While on her way home Friday night, Wendy got a call from Luke. He got
so busy that he forgot to pick up the film for his weekend shoot with Keith.
The store where students
pick up their film is closed weekends. If they
don't get there by 5PM Friday, they're out of luck. Luke needed outdoor
film; Wendy only had indoor film. So she couldn't help him.
Wendy said, there are so many details
that require attention, that it's totally
understandable how someone could forget to pick up the film .. which kills an
entire weekend of scheduled shooting.
The film has serial numbers. Students can't simply go out and buy more film.
Profs made a big deal about using only properly serialized film.
One of Wendy's classmates
film into the camera backwards.
They'll have to re-shoot everything. Loading the film backwards is not
as uncommon as you might think.
Both Wendy & Lisa feel like they're being stretched beyond their limits.
Wendy said the Prof (Helaine) got on Lisa's case yesterday for coming
to class with raw footage, on a day when the class views edited cuts
(Thursdays). Wendy said it got ugly, and that Helaine is tough. She
doesn't want to hear excuses.
Since Wendy & Lisa
shot more footage than any other group, Lisa (the
Editor) had more raw footage to edit than anyone else. Helaine didn't care.
She made it clear that doesn't want to see unedited footage on days when
they're viewing cuts.
Wendy has been having trouble figuring out who is responsible for finding
help for the shoots (assistants). She was under the impression that it was
the cinematographer's responsibility to find help for the shoots, but so
far she's been finding & providing all the assistants (Brian, Jahmar, Dave,
This has been the biggest source of
conflict thus far. She
hopes this means
Lisa will find help for her when she begins shooting Lisa's film next month. I
think Lisa had help lined up a couple of times, but it never materialized. Many
students cut deals like, "You help me on my shoot, and I'll help you on yours."
Today was her last major shooting day. She
got to bed at 2AM, up at 6. She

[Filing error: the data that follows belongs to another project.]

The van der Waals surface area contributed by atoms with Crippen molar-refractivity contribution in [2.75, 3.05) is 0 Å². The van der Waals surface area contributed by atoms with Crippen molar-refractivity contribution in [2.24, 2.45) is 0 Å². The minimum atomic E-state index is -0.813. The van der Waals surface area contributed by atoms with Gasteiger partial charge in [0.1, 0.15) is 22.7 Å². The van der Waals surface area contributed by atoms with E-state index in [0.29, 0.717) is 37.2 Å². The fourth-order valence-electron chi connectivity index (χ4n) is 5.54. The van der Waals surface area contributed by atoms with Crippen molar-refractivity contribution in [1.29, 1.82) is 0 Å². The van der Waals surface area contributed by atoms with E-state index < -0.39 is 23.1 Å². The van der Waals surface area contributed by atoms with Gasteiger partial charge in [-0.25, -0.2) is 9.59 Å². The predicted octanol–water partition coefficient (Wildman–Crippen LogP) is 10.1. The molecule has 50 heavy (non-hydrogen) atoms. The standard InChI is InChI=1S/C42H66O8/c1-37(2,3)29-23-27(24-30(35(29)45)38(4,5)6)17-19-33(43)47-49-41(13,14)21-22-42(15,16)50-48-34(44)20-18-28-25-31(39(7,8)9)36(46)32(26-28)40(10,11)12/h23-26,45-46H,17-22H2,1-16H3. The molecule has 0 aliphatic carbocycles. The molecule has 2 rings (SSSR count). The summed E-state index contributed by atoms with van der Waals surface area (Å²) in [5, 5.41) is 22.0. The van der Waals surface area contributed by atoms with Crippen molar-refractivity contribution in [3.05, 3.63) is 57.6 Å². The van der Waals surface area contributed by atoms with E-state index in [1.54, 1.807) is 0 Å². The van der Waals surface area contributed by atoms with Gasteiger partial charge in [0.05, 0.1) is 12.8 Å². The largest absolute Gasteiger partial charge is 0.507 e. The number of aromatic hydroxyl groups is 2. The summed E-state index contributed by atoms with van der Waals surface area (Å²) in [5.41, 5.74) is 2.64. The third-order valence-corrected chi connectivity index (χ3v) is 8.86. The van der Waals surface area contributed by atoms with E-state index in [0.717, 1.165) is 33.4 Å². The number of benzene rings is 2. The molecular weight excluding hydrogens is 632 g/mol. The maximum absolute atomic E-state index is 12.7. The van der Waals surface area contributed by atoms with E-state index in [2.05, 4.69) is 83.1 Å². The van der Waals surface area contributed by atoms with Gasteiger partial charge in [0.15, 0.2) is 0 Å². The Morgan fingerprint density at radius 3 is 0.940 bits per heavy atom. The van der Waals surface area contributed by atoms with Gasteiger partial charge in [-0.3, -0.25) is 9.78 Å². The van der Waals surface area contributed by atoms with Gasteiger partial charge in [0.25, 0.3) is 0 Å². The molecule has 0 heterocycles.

has cute dark circles under her eyes. One more shoot is scheduled .. for Sunday.
But that's a minor shoot, with a 10-year old named Judy (the cutie).
Much paperwork is required
before a minor can be filmed, and many rules to
abide by (e.g. need parent or monitor must be present at all times).
Judy is going to be playing
the roll of young Zarena, in a
flashback scene. The
following weekend is a pick-up weekend where the girls can grab any missed/bad
shots .. if any film remains (probably not). Wendy has all the film pretty much
already accounted for.
Wendy came home ecstatic last weekend, after shooting the scene with the
horse (Bucky). She poured herself a beer and began dancing around the house,
telling me about the shoot. Haven't seen her that happy since the FedEx man
accidentally delivered the neighbor's Viagra .. uh, er, never mind. =)
She coordinated 8 people: actor, actresses, cinematographer, park ranger,
production assistant, horse trainer, and the horse. Being able to successfully
coordinate this shoot boosted her confidence in her ability to produce more
than simplistic shoots.
She was happy the park ranger was there, even tho it cost
& even tho
he only sat in his truck the whole time .. just in case anybody tried to bother them
(they shot on public property).
nice to them, except one old lady, who rode her horse right thru the
middle of the set, saying, "This is public property & I can ride where ever I darn well
The park ranger unlocked the gate for them, and gave them all a ride to the scene,